Gorbachev, mourned in the West, gets a frosty goodbye in Russia


Gorbachev was critical of some of Putin’s policies in his later years and lamented the “militarization of world politics.” Putin, meanwhile, has called the implosion of the Soviet Union, for which many in Russia hold Gorbachev responsible, “the greatest geopolitical catastrophe of the century.”

While Putin was reserved in his assessment, Kremlin spokesman Dmitry Peskov argued that Gorbachev’s “romantic” quest for peace between Moscow and the West was a pipe dream, according to the state news agency Tass.

“This romanticism did not materialize. There was no romantic period or honeymoon,” Peskov was quoted as saying. “The bloodthirstiness of our opponents has shown itself.”

Gorbachev pursued arms control treaties and won the Nobel Peace Prize in 1990 for helping to end the Cold War, while championing economic restructuring and greater openness at home through his policies of “glasnost” or openness and “perestroika” or restructuring.

But those reforms ultimately helped weaken the USSR to the point of collapse, and it was the way he handled those events which has left many in Russia and post-Soviet countries bitter.

President George Bush and Gorbachev laugh together during the 1991 Moscow Summit.Peter Turnley / Corbis/VCG via Getty Images file

Some blame him for overseeing the destruction of an empire and a way of life, others for failing to ensure a smooth transition to democracy and capitalism.

He defied the image of a typical Soviet leader — his purple birthmark made him instantly recognizable, while his appearance in a Pizza Hut television ad and an episode of  “The Simpsons” in the late 90s gave him a near-celebrity status in the West.

In contrast, he was by then a pariah back home, as many people struggled with joblessness, corruption and a lack of stability in the chaotic aftermath of the demise of the Soviet Union.

Studio technicians make last minute adjustments before former Soviet president Mikhail Gorbachev is interviewed on the BBC's Breakfast with Frost program on Oct. 27, 1996.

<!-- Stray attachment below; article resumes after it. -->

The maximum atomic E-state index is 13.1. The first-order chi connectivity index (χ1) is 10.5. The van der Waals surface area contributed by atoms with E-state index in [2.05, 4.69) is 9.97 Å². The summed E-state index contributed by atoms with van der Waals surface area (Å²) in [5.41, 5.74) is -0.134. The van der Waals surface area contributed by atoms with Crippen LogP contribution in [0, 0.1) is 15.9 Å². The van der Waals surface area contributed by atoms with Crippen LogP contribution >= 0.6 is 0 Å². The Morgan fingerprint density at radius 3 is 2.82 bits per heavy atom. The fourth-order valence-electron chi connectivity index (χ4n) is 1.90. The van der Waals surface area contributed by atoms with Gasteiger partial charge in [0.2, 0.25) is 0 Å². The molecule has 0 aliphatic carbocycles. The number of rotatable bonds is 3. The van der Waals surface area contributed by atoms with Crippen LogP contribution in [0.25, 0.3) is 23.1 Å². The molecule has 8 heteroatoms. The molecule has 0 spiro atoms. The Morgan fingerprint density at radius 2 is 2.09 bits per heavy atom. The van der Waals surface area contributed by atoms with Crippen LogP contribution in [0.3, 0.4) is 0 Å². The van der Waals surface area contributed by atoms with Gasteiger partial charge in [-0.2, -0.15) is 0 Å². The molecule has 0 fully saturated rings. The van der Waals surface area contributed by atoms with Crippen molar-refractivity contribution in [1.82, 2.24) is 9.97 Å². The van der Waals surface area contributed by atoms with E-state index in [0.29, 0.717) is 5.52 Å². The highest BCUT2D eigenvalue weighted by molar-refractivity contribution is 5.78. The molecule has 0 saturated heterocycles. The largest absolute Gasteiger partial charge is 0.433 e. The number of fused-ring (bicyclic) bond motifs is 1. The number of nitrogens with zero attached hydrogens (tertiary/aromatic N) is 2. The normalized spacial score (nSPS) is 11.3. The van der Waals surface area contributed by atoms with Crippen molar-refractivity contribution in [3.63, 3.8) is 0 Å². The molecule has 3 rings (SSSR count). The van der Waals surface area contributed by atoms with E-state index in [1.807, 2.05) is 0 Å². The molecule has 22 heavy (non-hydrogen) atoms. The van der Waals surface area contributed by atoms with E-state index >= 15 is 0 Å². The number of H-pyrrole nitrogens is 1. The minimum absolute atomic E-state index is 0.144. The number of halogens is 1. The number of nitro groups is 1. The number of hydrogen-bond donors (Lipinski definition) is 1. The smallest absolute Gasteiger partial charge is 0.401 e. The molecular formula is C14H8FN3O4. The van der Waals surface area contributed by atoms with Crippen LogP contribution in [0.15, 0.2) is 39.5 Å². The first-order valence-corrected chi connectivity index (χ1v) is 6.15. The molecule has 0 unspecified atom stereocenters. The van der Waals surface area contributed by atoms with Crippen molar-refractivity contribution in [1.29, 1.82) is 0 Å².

Gorbachev became a popular figure in the West after he left office, appearing on TV shows in the U.S. and the U.K.Adam Butler / PA Images via Getty Images file

That makes the difference in the reactions to his death expected, said Vladislav Zubok, a professor of international history at the London School of Economics, who has written extensively about Gorbachev.

“He sits astride two very different histories — one history is called the end of the Cold War and victory of the West, and that makes him a hero. And another history is the Soviet demise, collapse, chaos and misery, which makes him a villain,” Zubok said.

And while the end of the Cold War is perceived in the West as Gorbachev’s greatest achievement, it’s seen as a “surrender and capitulation before the West” in Russia, said Nikolai Petrov, a senior research fellow at the Chatham House think tank in London.

“The very things that he is valued for in the West are perceived by many in Russia as a manifestation of weakness,” Petrov added.

Mikhaïl Gorbatchev at his dacha in Moscow on Nov. 11, 1989.
Gorbachev at his dacha in Moscow in November 1989.Shone Vlastimir Nesic / Gamma-Rapho via Getty Images file

Amid a largely low-key response in Russian media, this mixed legacy was summed up in an editorial by the state news agency Ria: “Russia and the West say goodbye to different Gorbachevs,” it read.

There was still no decision Wednesday about whether Gorbachev would receive a state funeral, which would usually be a foregone conclusion for a figure of his stature.

Many Russian politicians also voiced mixed feelings about Gorbachev’s passing.

Sergei Mironov, leader of the pro-Kremlin Just Russia party, told the state news agency Tass on Wednesday that Gorbachev gave the Soviet people “hope for change,” but in the end, it lost them their country.

Jailed opposition leader Alexei Navalny said that his perception of Gorbachev changed in reverse of that, from “savage irritation” to “sad respect.”

Gorbachev’s legacy, Navalny said in a series of tweets from behind bars, will be “evaluated far more favorably by posterity than by contemporaries.”

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